The Placer County Sheriff's Department said it had been notified by a mortuary of the death, but did not yet know the identity of the victim.
Three others at the six-bed Gold Age Villa care facility in Loomis died from eating the mushrooms in what sheriff's investigators have previously characterized as an accident.
All of the victims were sickened on Nov. 8, including the caretaker who made it.
The other people who have died were identified as 86-year-old Barbara Lopes; 73-year-old Teresa Olesniewicz and 90-year-old Frank Warren Blodgett.
California's Department of Social Services is investigating the incident, though sheriff's investigators have said the caretaker who made the soup did not know that the mushrooms were poisonous.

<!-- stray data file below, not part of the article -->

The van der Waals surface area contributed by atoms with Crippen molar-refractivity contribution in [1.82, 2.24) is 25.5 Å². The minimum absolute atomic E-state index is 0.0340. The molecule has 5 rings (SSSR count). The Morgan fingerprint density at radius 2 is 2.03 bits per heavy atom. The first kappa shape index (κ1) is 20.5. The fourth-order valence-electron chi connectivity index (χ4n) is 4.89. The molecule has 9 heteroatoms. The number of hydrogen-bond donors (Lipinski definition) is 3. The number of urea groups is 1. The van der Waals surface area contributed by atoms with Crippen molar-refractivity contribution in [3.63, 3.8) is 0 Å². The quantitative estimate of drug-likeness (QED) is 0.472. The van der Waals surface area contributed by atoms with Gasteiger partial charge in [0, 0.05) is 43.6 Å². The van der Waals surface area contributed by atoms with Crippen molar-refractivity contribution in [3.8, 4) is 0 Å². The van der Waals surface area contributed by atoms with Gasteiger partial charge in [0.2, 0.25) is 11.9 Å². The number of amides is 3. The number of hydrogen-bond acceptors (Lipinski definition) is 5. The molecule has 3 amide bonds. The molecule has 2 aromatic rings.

Mushroom poisoning can often lead to liver failure.
Fall begins the season for highly sought-after wild chanterelle mushrooms in Northern California, and for the amanita species of mushroom that include what are known as "death cap" and "death angel" varieties.
Mushroom experts said that young poisonous North American amanitas found in the San Francisco Bay Area can often look like an edible version of a wild mushroom popular in Asia.
California recorded 1,700 cases of mushroom-related illnesses from 2009 to 2010, including two deaths.
(Copyright 2012 by The Associated Press. All Rights Reserved.)